Waiting on Wednesday: Traitor Angels by Anne Blankman

Waiting on Wednesday is a topic hosted by Breaking the Spine, where bloggers post about books that they are looking forward to being published in the near future 🙂

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Traitor Angels is a work of historical fiction that follows John Milton’s daughter Elizabeth.  As he works to complete Paradise Lost, John Milton is arrested King Charles II’s men and Elizabeth must put to work her secret training in order to save him.  Along the way, she learns that hidden within Paradise Lost her father has embedded a coded-secret that could destroy the monarchy, and Elizabeth must figure out in order to save her father.

I love how Blankman creates characters that are so close to well-known historical figures.  This premise seems so exciting and I think there is a lot of potential for intrigue and adventure.

Traitor Angels comes out May 3rd, 2016, and is published by Balzer & Bray.

Waiting on Wednesday: My Lady Jane by Cynthia Hand, Brodi Ashton, and Jodi Meadows

Waiting on Wednesday is a topic hosted by Breaking the Spine, where bloggers post about books that they are looking forward to being published in the near future 🙂

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This is a fictionalized accounting of Lady Jane Grey’s life as she is about to be married and take the throne.  This sounds like it is going to be an awesome light hearted read about a time in history that has been retold hundreds of times.  I am very interesting to get this altered, spoof, version of the events.  The description states that it is perfect for fans of The Princess Bride, which is right up my alley!

My Lady Jane comes out June 7th, and is published by Harper Teen.

Top Ten Tuesday: Historical Settings I Love Reading About

Top Ten Tuesday is a tag created by The Broke and The Bookish! Each week there is a new topic for book bloggers to discuss that features a variety of books.

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I love historical fiction so this was a topic that I am really excited about!!!

Medieval Times- I love reading anything about the Medieval Times, from the political intricacies to the activities of average people during this time. It is just so other from what I am used to that I can’t learn enough about it.

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The Victorian Era- Austen is probably my favorite classics author to read, so it makes sense that I love reading any kind of historical fiction also taking place during this time period.  The rigidity of society is so complex and stifling.  I love reading about Main characters breaking through these barriers to accomplish their goals.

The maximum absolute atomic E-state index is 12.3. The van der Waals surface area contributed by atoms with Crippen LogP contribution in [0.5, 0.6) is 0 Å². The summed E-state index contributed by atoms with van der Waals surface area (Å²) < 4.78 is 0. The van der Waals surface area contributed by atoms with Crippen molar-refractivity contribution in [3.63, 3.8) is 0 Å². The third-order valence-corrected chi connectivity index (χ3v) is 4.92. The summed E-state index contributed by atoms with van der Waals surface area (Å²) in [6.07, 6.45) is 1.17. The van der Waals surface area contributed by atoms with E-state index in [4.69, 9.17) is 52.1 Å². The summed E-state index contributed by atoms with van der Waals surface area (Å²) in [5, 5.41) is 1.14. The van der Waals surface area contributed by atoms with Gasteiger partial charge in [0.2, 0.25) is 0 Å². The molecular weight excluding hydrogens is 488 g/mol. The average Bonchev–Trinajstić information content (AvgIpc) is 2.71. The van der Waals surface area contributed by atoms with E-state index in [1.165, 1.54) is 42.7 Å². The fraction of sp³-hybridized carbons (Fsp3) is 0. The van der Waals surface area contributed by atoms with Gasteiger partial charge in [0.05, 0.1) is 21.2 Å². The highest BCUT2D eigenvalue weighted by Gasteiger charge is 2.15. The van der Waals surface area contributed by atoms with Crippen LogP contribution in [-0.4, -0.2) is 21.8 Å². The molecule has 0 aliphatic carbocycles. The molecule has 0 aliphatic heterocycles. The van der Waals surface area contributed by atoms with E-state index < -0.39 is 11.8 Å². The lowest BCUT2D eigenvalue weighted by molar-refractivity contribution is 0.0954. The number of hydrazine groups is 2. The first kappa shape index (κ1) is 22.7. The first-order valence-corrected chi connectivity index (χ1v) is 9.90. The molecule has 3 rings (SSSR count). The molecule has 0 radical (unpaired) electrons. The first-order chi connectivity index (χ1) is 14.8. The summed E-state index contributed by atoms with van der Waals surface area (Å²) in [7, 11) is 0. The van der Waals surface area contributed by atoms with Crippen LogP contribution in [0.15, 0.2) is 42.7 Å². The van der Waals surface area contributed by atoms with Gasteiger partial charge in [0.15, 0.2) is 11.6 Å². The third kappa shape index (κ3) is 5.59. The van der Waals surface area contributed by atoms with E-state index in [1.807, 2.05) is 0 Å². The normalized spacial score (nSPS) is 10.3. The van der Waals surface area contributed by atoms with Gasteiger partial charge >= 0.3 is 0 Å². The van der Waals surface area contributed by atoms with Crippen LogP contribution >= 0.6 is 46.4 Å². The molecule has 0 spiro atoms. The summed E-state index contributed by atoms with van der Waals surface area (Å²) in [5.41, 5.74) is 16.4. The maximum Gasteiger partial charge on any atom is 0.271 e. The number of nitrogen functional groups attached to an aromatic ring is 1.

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1940s/WWII Era- this was such a tumultuous time that caused such shifting in history, I’m convinced there are an endless amount of history/historical fiction books that can be written set during this time

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Trail-walking/Journey-This isn’t historical necessarily, but too many of my favorite books fit into this category that I couldn’t resist throwing it into the mix.  I love when characters decide to test their physical strength and mental fortitude by embarking on a long journey!

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The US Frontier-Probably because my favorite series as a kid was Little House, but I can always appreciate a story about settlement in the west.

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Middle Eastern/Persian- I can read these for the description alone! The art and culture of the Middle East is amazing and I love reading stories that are set their.

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Waiting on Wednesday: The Crown’s Game by Evelyn Skye

Waiting on Wednesday is a topic hosted by Breaking the Spine, where bloggers post about books that they are looking forward to being published in the near future 🙂

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The Crown’s Game is a YA novel that takes place in Russia, and surrounds a competition between a young man and woman who are vying for the right to be the Tsar’s Imperial Enchanter and Advisor.  However, complications begin when a love triangle arises between the competitors and the heir to the throne.  While the principal players are working through the competition and these new relationships, the empire continues to be threatened, and is in jeopardy of crumbling.

So this is a novel I am being very hopefully optimistic about.  On one hand, I read a review on Goodreads that said this book reminded them of a cross between Anastasia and The Night Circus.  Which makes me think I will probably burn through this book in two seconds flat.  However, I am a little wary of the love triangle aspect of this story.  I’m hoping that plenty of attention will still be given to the setting and magical aspects of this novel.  Regardless, I cannot wait for May to get here so that I can finally get a chance to experience The Crown’s Game for myself 🙂